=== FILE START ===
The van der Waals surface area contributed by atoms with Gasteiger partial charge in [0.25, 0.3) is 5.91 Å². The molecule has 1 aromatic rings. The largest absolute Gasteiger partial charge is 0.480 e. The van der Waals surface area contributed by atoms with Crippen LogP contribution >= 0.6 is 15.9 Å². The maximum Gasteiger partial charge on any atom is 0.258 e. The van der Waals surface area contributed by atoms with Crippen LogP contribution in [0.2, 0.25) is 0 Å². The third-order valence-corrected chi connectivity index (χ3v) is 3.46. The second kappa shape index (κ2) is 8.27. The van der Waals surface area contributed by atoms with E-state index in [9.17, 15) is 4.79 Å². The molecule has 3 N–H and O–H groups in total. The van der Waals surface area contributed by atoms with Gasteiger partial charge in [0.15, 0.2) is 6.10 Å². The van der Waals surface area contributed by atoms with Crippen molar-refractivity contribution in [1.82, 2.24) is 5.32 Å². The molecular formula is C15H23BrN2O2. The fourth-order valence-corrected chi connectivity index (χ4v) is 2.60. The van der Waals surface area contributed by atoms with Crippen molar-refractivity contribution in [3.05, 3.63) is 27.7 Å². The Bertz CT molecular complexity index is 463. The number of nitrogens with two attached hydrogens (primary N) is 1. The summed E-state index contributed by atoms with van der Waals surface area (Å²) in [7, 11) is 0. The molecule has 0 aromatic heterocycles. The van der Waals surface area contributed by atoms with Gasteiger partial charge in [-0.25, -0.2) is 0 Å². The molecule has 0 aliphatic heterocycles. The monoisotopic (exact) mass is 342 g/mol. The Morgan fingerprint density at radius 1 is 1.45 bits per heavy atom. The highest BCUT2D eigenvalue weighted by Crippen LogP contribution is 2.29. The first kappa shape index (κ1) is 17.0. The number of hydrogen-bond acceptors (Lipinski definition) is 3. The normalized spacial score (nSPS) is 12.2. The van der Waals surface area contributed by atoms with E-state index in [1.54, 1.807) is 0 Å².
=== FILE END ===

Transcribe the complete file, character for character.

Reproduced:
The van der Waals surface area contributed by atoms with Gasteiger partial charge in [0.25, 0.3) is 5.91 Å². The molecule has 1 aromatic rings. The largest absolute Gasteiger partial charge is 0.480 e. The van der Waals surface area contributed by atoms with Crippen LogP contribution >= 0.6 is 15.9 Å². The maximum Gasteiger partial charge on any atom is 0.258 e. The van der Waals surface area contributed by atoms with Crippen LogP contribution in [0.2, 0.25) is 0 Å². The third-order valence-corrected chi connectivity index (χ3v) is 3.46. The second kappa shape index (κ2) is 8.27. The van der Waals surface area contributed by atoms with E-state index in [9.17, 15) is 4.79 Å². The molecule has 3 N–H and O–H groups in total. The van der Waals surface area contributed by atoms with Gasteiger partial charge in [0.15, 0.2) is 6.10 Å². The van der Waals surface area contributed by atoms with Crippen molar-refractivity contribution in [1.82, 2.24) is 5.32 Å². The molecular formula is C15H23BrN2O2. The fourth-order valence-corrected chi connectivity index (χ4v) is 2.60. The van der Waals surface area contributed by atoms with Crippen molar-refractivity contribution in [3.05, 3.63) is 27.7 Å². The Bertz CT molecular complexity index is 463. The number of nitrogens with two attached hydrogens (primary N) is 1. The summed E-state index contributed by atoms with van der Waals surface area (Å²) in [7, 11) is 0. The molecule has 0 aromatic heterocycles. The van der Waals surface area contributed by atoms with Gasteiger partial charge in [-0.25, -0.2) is 0 Å². The molecule has 0 aliphatic heterocycles. The monoisotopic (exact) mass is 342 g/mol. The Morgan fingerprint density at radius 1 is 1.45 bits per heavy atom. The highest BCUT2D eigenvalue weighted by Crippen LogP contribution is 2.29. The first kappa shape index (κ1) is 17.0. The number of hydrogen-bond acceptors (Lipinski definition) is 3. The normalized spacial score (nSPS) is 12.2. The van der Waals surface area contributed by atoms with E-state index in [1.54, 1.807) is 0 Å².